Russian fifth seed Medvedev has relished the role of tournament villain he was cast in after a controversial third-round win in which he aimed a middle-finger gesture to spectators.
Medvedev has continually talked about using the negative energy to fuel him, though it is unfortunate the pantomime jeers have somewhat overshadowed a breakthrough performance from a rapidly rising star on the ATP Tour.
The boos turned to applause after he overcame injury with an unorthodox performance to knock out Stan Wawrinka and reach the semi-finals, where he flustered and frustrated a player who was sensational in eliminating Roger Federer in the last eight.
Dimitrov's run to the semi-finals was perhaps the most unexpected development of a tournament defined by surprises in New York.
However, he was unable to make any breakthroughs stick against an opponent whose movement suggested he has shaken off his thigh issue on Friday (September 6).
Medvedev completed victory in two hours, 38 minutes, with another extremely accomplished performance he will be physically ready for a first Grand Slam final against Rafael Nadal.
Dimitrov predictably had the backing of the crowd at Arthur Ashe Stadium but it was Medvedev who emerged inspired and he broke to love in the first game before then surviving two break-back points.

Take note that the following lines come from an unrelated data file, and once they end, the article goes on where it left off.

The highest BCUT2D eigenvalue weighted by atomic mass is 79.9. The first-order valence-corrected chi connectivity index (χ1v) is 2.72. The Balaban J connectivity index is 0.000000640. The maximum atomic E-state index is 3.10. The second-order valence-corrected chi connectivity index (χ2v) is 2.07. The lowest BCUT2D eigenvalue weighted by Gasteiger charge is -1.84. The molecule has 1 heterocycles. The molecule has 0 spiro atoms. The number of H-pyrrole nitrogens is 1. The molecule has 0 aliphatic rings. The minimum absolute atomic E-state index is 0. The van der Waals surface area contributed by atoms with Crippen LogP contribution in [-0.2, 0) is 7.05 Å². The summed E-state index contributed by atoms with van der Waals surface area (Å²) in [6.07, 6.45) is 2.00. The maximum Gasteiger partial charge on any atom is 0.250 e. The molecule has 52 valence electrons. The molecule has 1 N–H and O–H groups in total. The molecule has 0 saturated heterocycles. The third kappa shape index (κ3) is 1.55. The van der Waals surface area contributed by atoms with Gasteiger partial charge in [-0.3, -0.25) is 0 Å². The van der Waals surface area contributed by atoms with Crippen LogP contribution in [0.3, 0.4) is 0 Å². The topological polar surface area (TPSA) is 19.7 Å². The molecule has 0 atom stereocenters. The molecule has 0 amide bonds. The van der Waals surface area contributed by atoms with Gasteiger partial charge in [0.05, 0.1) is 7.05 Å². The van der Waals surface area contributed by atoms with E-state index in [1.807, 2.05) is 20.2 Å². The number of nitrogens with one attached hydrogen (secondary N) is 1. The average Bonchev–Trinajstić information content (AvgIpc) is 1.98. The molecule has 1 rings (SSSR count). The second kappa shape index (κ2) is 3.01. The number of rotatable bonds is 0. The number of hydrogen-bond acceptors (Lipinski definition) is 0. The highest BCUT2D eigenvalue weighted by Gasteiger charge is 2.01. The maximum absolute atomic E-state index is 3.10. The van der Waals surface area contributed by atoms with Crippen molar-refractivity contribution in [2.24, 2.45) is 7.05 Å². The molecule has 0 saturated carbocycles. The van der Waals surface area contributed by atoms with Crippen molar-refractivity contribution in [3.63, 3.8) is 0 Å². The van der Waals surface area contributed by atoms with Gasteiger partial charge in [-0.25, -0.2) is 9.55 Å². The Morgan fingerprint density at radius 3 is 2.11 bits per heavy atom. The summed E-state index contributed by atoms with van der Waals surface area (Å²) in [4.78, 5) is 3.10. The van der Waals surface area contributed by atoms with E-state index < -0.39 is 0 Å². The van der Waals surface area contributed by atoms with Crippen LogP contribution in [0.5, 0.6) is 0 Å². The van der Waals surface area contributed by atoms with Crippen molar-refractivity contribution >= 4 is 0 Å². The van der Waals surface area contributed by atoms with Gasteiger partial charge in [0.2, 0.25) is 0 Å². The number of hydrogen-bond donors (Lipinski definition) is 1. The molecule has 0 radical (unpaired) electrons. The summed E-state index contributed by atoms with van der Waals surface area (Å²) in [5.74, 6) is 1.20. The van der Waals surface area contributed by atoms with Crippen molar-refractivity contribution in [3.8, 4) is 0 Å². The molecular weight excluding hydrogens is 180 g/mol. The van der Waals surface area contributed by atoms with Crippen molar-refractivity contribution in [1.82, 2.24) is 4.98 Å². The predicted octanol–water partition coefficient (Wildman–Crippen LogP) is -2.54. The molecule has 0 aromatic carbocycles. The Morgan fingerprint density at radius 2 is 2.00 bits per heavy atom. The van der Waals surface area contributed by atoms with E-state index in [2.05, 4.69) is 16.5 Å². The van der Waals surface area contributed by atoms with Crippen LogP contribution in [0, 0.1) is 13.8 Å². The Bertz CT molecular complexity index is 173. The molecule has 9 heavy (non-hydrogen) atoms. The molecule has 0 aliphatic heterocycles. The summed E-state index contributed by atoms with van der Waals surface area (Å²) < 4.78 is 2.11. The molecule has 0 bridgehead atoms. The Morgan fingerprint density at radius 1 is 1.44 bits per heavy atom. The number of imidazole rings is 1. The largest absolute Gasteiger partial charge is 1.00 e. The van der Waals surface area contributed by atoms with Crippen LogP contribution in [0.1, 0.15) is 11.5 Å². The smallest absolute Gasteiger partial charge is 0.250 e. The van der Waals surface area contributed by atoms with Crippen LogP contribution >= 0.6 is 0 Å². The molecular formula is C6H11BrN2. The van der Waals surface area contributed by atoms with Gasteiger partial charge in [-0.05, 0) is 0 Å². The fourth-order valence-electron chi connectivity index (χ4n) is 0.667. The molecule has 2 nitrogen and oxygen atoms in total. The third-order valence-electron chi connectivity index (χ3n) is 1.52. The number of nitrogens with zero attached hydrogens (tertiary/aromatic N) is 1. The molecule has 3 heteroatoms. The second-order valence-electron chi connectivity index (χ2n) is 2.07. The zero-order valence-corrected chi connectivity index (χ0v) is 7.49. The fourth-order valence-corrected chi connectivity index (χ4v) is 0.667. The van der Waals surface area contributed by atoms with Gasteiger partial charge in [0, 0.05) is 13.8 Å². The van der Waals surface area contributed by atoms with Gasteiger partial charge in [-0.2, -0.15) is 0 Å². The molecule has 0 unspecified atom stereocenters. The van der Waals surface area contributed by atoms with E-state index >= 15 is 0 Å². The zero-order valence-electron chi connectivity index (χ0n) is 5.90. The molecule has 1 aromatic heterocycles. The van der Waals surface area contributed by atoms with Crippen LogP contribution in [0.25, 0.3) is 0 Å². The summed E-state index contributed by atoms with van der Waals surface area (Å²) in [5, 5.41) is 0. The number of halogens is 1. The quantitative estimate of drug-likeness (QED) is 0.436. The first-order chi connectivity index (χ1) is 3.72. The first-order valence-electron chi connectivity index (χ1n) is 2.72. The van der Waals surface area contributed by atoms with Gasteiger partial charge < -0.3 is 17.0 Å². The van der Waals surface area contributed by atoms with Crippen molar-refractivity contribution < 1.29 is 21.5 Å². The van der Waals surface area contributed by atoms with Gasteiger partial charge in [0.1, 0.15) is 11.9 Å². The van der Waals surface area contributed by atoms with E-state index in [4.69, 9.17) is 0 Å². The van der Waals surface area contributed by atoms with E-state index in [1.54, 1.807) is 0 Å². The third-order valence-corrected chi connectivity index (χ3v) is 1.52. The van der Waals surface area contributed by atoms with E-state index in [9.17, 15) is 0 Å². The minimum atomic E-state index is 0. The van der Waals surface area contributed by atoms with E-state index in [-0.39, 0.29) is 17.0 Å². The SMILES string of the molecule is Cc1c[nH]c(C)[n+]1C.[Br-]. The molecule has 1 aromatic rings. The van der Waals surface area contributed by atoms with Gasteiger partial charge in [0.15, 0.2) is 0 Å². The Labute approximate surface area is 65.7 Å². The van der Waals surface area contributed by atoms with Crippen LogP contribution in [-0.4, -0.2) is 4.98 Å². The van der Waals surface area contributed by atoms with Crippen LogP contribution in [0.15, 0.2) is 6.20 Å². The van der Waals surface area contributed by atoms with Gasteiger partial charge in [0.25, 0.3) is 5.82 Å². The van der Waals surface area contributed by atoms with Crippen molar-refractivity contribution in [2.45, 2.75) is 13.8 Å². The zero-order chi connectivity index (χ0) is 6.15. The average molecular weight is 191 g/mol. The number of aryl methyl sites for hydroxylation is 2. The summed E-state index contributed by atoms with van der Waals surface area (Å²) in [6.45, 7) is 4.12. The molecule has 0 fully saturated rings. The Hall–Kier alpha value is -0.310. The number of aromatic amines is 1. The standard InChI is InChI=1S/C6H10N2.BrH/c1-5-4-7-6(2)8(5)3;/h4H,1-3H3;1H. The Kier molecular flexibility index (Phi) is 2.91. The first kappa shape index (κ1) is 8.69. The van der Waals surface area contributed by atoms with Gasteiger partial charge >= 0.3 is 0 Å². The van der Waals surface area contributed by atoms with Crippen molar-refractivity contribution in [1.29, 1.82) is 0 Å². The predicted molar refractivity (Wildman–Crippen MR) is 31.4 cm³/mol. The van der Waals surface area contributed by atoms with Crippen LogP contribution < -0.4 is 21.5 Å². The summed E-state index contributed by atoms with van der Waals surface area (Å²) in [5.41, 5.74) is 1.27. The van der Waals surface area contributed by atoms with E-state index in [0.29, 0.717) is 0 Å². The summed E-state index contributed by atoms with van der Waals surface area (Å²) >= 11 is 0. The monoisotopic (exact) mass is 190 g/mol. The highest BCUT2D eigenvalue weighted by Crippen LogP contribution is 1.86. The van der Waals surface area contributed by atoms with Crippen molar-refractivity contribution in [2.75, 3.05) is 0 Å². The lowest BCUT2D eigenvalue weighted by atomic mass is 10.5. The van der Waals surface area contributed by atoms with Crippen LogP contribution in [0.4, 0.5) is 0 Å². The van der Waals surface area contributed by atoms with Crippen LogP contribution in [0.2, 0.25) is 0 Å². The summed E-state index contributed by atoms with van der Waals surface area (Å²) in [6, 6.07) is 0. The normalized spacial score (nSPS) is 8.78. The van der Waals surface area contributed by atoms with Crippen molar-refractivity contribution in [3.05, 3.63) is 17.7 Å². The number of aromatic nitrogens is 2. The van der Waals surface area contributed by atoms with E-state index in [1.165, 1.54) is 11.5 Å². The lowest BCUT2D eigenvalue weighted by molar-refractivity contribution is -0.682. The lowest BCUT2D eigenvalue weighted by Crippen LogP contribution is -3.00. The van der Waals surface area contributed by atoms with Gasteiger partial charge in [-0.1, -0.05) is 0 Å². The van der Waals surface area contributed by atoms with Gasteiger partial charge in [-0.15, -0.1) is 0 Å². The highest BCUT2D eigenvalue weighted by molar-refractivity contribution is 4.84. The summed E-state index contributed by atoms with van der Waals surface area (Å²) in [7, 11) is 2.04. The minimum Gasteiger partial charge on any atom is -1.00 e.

Medvedev was unable to withstand pressure two games later, however, as Dimitrov struck with a forehand pass. The Bulgarian had an opportunity to take the opener, but a set point went begging as he clattered a forehand into the net cord and wide.
That set up a tie-break in which both players were shaky on serve and Dimitrov's tightness was obvious as he sent a forehand into the net and then another beyond the baseline to give Medvedev victory in the shoot-out.
The pair traded breaks to start the second set before a backhand pass gave Medvedev another and a 3-1 advantage.
Medvedev again immediately allowed Dimitrov to get back on terms, though, a rasping forehand securing the fourth break of an engrossing second, which went the way of the Russian when he nailed a backhand pass to bring up a set point that saw the three-time grand slam semi-finalist hit a limp backhand into the net.
It was an error that took the air out of the stadium and Medvedev refused to let his grip on the contest slip.
A fading Dimitrov ballooned long to surrender what proved the decisive break in the third, the 28-year-old saving two match points but unable to erase the deficit as Medvedev confidently served it out with the experience of a major champion, which he will become with a repeat performance on Sunday (September 8).